Honour, at least in its first episode, reframes a real-life tragedy as a vehicle for a misty-eyed Keeley Hawes. It’s good, but it could have been so much better were it a touch more insightful.
This recap of Honour episode 1, “Part One”, contains spoilers.
Honour, a two-part drama on ITV, is ostensibly about Banaz Mahmod, a 20-year-old Iraqi Kurdish woman from South London who fled an abusive arranged marriage, fell in love with another man and was viciously tortured and killed for it on the orders of her father and uncle. It’s a strikingly sad true-crime tale that exposes how many cultures still treat the subjugation of women as some kind of divine writ, though it’s careful to have real-life women’s activist Diana Nammi (Ahd Kamel) put the matter thusly: “Sikhs, Pakistanis, Turks, Kurds – there are men from these cultures who bring their frozen values to this country. And, by the way, there is no honour in it.”
“Frozen values” is a lovely turn of phrase, and this opening hour isn’t shy about attributing the notion of honour killings specifically to an immigrant culture – a provocative thing, given England’s current political climate. It highlights, also, how Banaz had gone to the police for help on several occasions and never received any; another daring choice considering the current relationship between the police and the public they purport to serve.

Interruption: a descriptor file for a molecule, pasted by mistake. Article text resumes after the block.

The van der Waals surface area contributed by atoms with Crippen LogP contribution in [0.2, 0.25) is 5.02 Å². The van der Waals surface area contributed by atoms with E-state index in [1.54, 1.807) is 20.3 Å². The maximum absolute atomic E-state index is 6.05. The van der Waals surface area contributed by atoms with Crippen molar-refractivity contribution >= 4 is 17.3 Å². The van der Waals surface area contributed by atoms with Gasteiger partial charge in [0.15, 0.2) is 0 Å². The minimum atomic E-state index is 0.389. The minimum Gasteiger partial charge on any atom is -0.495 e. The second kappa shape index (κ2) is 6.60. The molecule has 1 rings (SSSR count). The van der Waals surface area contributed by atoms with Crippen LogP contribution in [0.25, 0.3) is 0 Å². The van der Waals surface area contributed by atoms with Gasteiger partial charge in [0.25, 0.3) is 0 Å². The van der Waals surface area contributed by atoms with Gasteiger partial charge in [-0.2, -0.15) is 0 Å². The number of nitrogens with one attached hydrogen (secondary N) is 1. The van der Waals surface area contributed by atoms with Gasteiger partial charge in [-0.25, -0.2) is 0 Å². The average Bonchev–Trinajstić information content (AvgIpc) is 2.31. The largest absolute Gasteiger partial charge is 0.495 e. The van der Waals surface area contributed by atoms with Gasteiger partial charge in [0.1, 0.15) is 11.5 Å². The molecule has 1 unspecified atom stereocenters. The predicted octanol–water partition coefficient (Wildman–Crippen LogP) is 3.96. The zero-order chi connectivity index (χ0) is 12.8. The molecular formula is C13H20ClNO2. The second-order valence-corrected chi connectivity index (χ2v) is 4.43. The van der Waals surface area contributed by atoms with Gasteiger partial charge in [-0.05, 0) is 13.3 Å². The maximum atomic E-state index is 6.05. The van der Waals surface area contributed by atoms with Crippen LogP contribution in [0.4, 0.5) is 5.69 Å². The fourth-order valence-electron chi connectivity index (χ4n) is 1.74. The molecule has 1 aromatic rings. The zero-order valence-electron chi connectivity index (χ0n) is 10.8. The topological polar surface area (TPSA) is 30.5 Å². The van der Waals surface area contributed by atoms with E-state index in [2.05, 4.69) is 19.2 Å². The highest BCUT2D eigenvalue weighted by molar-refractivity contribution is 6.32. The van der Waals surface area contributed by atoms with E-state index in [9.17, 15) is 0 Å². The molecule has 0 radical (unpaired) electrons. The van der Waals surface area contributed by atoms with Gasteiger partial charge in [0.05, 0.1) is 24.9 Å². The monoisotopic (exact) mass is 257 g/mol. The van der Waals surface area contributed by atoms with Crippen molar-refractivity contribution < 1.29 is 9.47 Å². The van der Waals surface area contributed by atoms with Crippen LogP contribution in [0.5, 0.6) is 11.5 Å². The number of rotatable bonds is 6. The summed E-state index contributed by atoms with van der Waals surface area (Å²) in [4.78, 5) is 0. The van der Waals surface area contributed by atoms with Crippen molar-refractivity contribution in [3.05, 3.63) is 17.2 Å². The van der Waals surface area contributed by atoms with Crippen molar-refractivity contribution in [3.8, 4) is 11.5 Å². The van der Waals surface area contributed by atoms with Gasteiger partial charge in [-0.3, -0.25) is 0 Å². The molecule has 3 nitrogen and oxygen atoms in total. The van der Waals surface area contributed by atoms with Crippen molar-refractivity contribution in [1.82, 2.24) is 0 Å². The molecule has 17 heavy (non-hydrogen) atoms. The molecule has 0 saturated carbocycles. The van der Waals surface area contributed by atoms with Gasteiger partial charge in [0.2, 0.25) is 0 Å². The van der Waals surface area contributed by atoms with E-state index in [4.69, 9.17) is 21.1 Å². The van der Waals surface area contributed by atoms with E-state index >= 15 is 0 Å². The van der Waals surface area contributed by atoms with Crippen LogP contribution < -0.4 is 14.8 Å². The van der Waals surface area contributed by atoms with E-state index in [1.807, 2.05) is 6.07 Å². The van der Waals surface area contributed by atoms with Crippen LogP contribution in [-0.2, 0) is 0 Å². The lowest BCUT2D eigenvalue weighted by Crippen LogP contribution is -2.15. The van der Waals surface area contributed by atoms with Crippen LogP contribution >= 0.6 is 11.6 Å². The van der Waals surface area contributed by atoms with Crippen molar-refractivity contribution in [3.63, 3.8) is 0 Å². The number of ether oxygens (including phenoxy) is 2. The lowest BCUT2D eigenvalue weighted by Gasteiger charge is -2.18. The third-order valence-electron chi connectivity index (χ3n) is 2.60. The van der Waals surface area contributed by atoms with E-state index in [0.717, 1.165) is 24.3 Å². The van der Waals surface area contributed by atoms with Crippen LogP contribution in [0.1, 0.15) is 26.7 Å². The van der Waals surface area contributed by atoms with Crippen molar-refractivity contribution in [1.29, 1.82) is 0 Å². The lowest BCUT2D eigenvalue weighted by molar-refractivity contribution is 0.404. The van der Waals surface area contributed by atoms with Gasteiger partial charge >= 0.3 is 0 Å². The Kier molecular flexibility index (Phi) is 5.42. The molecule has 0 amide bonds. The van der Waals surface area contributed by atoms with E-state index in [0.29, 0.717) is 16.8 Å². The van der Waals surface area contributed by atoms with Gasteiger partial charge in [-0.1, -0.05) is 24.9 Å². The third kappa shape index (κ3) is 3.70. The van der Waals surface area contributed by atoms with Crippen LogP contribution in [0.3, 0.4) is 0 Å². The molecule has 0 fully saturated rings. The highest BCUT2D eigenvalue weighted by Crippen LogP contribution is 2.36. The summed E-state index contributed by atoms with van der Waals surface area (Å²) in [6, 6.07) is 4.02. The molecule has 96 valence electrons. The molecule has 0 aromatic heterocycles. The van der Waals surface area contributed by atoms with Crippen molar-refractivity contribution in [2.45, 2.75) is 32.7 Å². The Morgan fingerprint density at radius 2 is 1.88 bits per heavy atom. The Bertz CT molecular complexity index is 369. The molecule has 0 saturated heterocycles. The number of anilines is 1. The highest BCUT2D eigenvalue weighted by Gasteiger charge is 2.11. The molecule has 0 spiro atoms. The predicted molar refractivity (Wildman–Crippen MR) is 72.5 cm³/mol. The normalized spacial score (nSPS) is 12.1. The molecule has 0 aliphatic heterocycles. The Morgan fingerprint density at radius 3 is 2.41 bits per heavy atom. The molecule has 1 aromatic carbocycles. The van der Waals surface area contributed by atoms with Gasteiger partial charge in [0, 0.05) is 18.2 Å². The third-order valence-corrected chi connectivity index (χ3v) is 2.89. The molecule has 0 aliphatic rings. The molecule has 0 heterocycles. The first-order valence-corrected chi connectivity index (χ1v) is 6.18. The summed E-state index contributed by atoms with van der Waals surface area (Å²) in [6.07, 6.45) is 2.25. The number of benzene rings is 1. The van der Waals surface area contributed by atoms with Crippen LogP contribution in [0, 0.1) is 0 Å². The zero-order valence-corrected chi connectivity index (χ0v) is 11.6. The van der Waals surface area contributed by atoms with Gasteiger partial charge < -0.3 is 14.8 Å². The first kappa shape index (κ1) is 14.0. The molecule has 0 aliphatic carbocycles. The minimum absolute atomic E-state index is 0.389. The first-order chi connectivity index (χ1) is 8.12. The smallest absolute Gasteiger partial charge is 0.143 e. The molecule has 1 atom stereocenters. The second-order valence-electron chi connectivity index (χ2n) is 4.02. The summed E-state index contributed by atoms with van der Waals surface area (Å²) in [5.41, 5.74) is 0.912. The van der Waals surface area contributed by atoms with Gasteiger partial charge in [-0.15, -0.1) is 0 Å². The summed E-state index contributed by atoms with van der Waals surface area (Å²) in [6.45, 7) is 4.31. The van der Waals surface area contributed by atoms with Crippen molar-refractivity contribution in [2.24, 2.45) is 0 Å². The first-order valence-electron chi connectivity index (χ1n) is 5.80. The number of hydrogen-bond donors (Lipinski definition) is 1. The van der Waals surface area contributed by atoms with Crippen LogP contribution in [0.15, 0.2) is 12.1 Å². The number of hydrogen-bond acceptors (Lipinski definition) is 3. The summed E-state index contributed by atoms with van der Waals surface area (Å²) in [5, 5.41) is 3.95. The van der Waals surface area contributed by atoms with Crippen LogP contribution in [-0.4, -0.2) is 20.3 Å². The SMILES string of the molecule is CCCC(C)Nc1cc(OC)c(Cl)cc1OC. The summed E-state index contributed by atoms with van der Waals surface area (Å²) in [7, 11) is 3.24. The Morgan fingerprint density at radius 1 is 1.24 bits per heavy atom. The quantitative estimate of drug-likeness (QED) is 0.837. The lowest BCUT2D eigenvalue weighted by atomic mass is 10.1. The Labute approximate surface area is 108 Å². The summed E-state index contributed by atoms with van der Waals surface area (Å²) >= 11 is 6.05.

But writer Gwyneth Hughes has also elected to approach the case from the perspective of DCI Caroline Goode (Keeley Hawes), the copper who eventually brought the killers to justice and was rightly awarded for doing so. But this decision makes a footnote of Banaz (Buket Komur) in her own story. On at least three occasions, the camera takes in Hawes’s face as her eyes fill with tears – one of those occasions is during a taped testimony from Banaz herself. You can’t help but feel like we’re approaching this from the wrong angle.
Banaz’s appearance plays like a cameo, which can’t help but sit uncomfortably. We’re told in great detail what happened to her, both during her arranged marriage and her death. The details are horrifying, especially in light of the testimony from figures whose job is to inform the audience how normalized this kind of thing is in certain quarters of Banaz’s culture. Framing these horrors as things for the show’s star to react to reads as disrespect, intentional or otherwise.
None of this is to say that Honour episode 1 isn’t well-intentioned, nor that Goode’s role in catching the killers wasn’t a vital one. But there are so many television shows starring Keeley Hawes that this quickly begins to feel like just another of them when it should really feel like something much more searing and specific.
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